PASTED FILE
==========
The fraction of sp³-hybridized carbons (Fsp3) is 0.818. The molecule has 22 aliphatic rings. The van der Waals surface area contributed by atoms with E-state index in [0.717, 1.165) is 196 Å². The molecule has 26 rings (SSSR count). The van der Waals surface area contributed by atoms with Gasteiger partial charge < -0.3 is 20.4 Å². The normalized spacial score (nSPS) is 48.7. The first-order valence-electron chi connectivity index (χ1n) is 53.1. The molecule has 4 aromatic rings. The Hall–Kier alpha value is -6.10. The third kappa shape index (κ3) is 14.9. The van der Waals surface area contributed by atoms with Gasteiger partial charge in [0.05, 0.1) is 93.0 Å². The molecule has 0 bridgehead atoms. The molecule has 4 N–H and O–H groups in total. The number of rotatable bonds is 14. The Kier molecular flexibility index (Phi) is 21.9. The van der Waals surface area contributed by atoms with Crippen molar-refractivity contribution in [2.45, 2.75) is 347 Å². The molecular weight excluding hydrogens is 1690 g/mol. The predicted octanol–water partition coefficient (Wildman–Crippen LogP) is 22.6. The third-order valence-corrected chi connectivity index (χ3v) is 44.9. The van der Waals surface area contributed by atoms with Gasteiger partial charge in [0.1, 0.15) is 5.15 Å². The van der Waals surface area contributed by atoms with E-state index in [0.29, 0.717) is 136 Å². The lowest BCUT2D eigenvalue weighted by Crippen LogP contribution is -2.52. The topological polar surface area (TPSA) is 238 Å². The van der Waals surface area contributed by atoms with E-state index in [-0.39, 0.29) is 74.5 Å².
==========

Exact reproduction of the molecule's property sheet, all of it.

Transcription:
The fraction of sp³-hybridized carbons (Fsp3) is 0.818. The molecule has 22 aliphatic rings. The van der Waals surface area contributed by atoms with E-state index in [0.717, 1.165) is 196 Å². The molecule has 26 rings (SSSR count). The van der Waals surface area contributed by atoms with Gasteiger partial charge < -0.3 is 20.4 Å². The normalized spacial score (nSPS) is 48.7. The first-order valence-electron chi connectivity index (χ1n) is 53.1. The molecule has 4 aromatic rings. The Hall–Kier alpha value is -6.10. The third kappa shape index (κ3) is 14.9. The van der Waals surface area contributed by atoms with Gasteiger partial charge in [0.05, 0.1) is 93.0 Å². The molecule has 0 bridgehead atoms. The molecule has 4 N–H and O–H groups in total. The number of rotatable bonds is 14. The Kier molecular flexibility index (Phi) is 21.9. The van der Waals surface area contributed by atoms with Crippen molar-refractivity contribution in [2.45, 2.75) is 347 Å². The molecular weight excluding hydrogens is 1690 g/mol. The predicted octanol–water partition coefficient (Wildman–Crippen LogP) is 22.6. The third-order valence-corrected chi connectivity index (χ3v) is 44.9. The van der Waals surface area contributed by atoms with Gasteiger partial charge in [0.1, 0.15) is 5.15 Å². The van der Waals surface area contributed by atoms with E-state index in [0.29, 0.717) is 136 Å². The lowest BCUT2D eigenvalue weighted by Crippen LogP contribution is -2.52. The topological polar surface area (TPSA) is 238 Å². The van der Waals surface area contributed by atoms with E-state index in [-0.39, 0.29) is 74.5 Å².